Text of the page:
In a previous study, Huang et al. (2012) employed a spinning disc apparatus to study deposition of fats on cooled stainless steel surfaces using model solutions of tripalmitin in non-crystallising paraffin. The apparatus was modified to give more accurate estimation of the test surface temperature, allowing the surface temperature and shear stress to be manipulated independently. The effect of different starting modes, simulating various situations which arise in pipelines, was studied. When fouling is induced by a step change in the test surface temperature, the presence of a subcooled surface promotes the rapid formation, initially, of a gel layer, followed by a period of linear fouling, and eventually falling rate fouling behaviour. When fouling is driven by a change in concentration the initial gel formation step is absent. The linear fouling regime was relatively insensitive to temperature, shear stress and starting mode for the conditions studied here. In the falling rate regime, the rate was determined by the deposit/solution interface temperature, following normal growth kinetics. At low tripalmitin concentrations, of 2.5 wt.%, sigmoidal growth behaviour was observed, which is attributed to the wall shear stress being initially high enough to disrupt the gel. As time proceeded, the gel increased in strength and was able to grow as before.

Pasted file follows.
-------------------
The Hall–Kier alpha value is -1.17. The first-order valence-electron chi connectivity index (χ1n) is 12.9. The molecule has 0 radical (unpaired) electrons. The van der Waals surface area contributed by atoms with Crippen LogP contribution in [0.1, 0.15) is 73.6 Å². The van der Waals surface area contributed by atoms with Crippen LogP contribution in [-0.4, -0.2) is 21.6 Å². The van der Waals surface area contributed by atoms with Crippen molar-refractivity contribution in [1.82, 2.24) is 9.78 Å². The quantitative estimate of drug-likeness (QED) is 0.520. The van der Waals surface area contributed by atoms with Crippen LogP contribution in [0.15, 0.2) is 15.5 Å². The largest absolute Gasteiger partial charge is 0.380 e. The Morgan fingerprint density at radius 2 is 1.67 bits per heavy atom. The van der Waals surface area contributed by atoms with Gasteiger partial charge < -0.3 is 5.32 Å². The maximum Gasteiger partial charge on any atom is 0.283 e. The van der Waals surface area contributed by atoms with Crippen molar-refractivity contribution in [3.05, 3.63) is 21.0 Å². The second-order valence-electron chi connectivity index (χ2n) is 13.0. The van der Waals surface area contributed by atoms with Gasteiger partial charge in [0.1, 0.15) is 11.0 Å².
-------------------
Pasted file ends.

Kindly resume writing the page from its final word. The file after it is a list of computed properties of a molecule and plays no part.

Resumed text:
Huang, J-Y., Chew, Y. M. J., & Wilson, D. I. (2013). Investigating the effect of starting mode on food fat gel layer formation on cold surfaces. Journal of Food Engineering, 119(3), 454-463. https://doi.org/10.1016/j.jfoodeng.2013.06.017